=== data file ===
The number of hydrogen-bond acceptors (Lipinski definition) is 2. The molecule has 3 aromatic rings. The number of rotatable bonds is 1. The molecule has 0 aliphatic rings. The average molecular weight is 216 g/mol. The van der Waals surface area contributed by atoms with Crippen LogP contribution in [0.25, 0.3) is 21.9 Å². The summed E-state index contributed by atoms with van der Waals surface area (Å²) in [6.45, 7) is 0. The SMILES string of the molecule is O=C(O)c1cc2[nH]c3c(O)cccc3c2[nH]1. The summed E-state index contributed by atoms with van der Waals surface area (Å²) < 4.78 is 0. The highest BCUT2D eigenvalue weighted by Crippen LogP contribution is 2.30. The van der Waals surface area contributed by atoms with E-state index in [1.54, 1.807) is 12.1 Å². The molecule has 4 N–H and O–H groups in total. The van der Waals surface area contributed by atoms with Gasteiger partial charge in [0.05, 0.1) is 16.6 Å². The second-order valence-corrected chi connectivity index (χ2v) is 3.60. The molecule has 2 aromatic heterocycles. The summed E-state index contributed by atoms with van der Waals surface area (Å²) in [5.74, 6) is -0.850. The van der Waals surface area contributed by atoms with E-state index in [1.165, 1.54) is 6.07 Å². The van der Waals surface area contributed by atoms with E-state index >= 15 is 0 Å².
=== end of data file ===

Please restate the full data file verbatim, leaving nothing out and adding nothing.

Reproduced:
The number of hydrogen-bond acceptors (Lipinski definition) is 2. The molecule has 3 aromatic rings. The number of rotatable bonds is 1. The molecule has 0 aliphatic rings. The average molecular weight is 216 g/mol. The van der Waals surface area contributed by atoms with Crippen LogP contribution in [0.25, 0.3) is 21.9 Å². The summed E-state index contributed by atoms with van der Waals surface area (Å²) in [6.45, 7) is 0. The SMILES string of the molecule is O=C(O)c1cc2[nH]c3c(O)cccc3c2[nH]1. The summed E-state index contributed by atoms with van der Waals surface area (Å²) < 4.78 is 0. The highest BCUT2D eigenvalue weighted by Crippen LogP contribution is 2.30. The van der Waals surface area contributed by atoms with E-state index in [1.54, 1.807) is 12.1 Å². The molecule has 4 N–H and O–H groups in total. The van der Waals surface area contributed by atoms with Gasteiger partial charge in [0.05, 0.1) is 16.6 Å². The second-order valence-corrected chi connectivity index (χ2v) is 3.60. The molecule has 2 aromatic heterocycles. The summed E-state index contributed by atoms with van der Waals surface area (Å²) in [5.74, 6) is -0.850. The van der Waals surface area contributed by atoms with E-state index in [1.165, 1.54) is 6.07 Å². The van der Waals surface area contributed by atoms with E-state index >= 15 is 0 Å².